Disaster Recovery 101

A Disaster Recovery Plan is essential to manage your business critical systems should there be a seriously disruptive event, says Richard Booth

By Richard Booth, Infrastructure Service Manager, ULCC

Over the past few months we have had various queries regarding disaster recovery (DR) services and how they operate. In particular, there seem to be a growing number of Learning Technologists who are asking how they should protect their VLE resources in case of a disaster.

An area where there appears to be some confusion are the roles played by data backups and service replication within disaster recovery. The distinction between the two is briefly explored below and should hopefully help people understand their relation to the DR process.

Planning and KPIs

What is a disaster? Typically it’s defined as a sudden, unplanned event that results in an organisation failing to provide critical business functions in line with contracted service levels. The most likely scenarios for the UK typically include: power failures, network connectivity issues, infrastructure component failure, security breaches, work place access, fire and flooding.

In the context of IT service provision, a Disaster Recovery Plan (DRP) is essential to manage your business critical systems should there be a seriously disruptive event. The question the DRP answers is; “if we lost our IT services how would we recover them?” The DRP is used to document a comprehensive and consistent set of IT procedures to be taken before, during and after a disaster. The document should cover all aspects of the DR life-cycle, including: likely events and scenarios, invoking DR, governance, budgeting, recovery strategies, implementation, testing, incident records and process documentation.

Your DRP should also be owned by a manager who has sufficient responsibility to make organisational or business level decisions. The IT director is usually the obvious choice for this role, as they should sit on SMT, hold the DR budget and have a good view of the various operational functions.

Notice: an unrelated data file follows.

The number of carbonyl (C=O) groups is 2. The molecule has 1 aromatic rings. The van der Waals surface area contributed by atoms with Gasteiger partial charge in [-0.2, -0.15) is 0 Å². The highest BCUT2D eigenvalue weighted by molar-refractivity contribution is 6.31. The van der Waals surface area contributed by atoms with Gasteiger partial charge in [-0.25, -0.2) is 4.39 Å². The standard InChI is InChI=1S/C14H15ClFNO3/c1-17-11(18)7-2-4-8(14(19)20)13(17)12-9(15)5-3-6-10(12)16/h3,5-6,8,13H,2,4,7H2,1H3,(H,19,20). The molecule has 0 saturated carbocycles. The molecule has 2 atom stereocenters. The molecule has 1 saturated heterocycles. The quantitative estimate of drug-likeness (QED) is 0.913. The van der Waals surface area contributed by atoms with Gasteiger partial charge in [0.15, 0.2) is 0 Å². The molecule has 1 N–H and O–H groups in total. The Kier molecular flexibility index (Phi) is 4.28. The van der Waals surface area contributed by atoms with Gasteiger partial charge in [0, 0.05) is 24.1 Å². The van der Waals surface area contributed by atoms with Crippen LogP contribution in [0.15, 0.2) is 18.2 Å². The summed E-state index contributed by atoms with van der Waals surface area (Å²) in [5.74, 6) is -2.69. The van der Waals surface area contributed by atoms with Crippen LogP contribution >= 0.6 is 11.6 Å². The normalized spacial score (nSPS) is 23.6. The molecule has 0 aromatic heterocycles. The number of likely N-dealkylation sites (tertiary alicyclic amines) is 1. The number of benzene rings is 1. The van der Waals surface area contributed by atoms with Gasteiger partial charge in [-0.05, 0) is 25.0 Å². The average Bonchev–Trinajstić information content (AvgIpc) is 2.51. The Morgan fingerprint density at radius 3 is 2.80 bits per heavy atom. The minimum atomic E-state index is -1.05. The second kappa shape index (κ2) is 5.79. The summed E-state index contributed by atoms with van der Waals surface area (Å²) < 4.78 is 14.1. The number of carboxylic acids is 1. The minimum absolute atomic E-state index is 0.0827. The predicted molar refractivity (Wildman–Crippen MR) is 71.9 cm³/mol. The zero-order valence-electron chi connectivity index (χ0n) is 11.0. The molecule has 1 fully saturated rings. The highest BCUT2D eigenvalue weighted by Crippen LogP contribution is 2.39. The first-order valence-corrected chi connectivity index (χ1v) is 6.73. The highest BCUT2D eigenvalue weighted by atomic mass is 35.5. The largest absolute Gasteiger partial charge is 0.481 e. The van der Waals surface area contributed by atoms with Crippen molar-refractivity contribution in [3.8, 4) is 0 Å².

Recovery Time and Recovery Point Objective

If a disaster were to strike, your DRP should enable you to recover in the quickest amount of time (Recovery Time Objective or RTO) and with the least amount of data loss (Recovery Point Objective or RPO). As these KPIs are set by the organisation, the DRP should support these defined objectives. A DRP that doesn’t support the RPO and RTO is likely to lead to reputational and financial repercussions. However, a successful DRP will be your emergency manual if the worst happens, enabling you to return your organisation’s IT functions in good time.

Backups and DR

The relationship between your backups and your DRP may not be as straight forward as first thought. Typically, they are performed as daily dumps and also fall into a broader weekly, monthly and yearly schedules. Their main aim is usually for compliance and the granular recovery of data during normal workplace operation; for example, the recovery of single files from various point in time increments or to recover from a single system failure.

A DR strategy based on offsite backups doesn’t usually turn out to be the most cost effective solution, when you look at the whole picture. There can be a whole raft of planning, external hosting and testing considerations that get overlooked and add to budgetary pressures. Disaster Recovery requires that the right people, software and supporting platforms are all present and available before your data can be restored in a meaningful way.

Using backups as your only DR solution is likely to substantially impact both your RPO and RTO aspirations. Your RPO will be dependent on when your last data dump was taken and this could be up to 24 hours plus, depending on your scheduling. Your RTO will also be entirely reliant on how quickly you can restore your data on to a re-provisioned platform, which could be several days.

Benefits of Replication

Data replication technologies have significantly helped the protection of services hosted on virtualised platforms. The main focus with replication is on business continuity and to ensure mission critical systems are highly available, even when a disaster happens.

At ULCC, we have been using VMware’s Site Recovery Manager (SRM) to replicate some customer services from our datacentre in central London to our remote facility in Maidstone Kent. This is an additional bolt-on service, which works seamlessly in the background and allows full, non-disruptive and auditable testing.

As an aside, one trend we are starting to see is that customers are becoming more interested on lowering their RPO at the expense of their RTO. Understandably, data loss seems to be becoming the main influencing KPI.

The original blog post first appeared on ULCC Infrastructure Services Blog on 17/10/2014. To read the complete article visit: https://bit.ly/1HyWxON 

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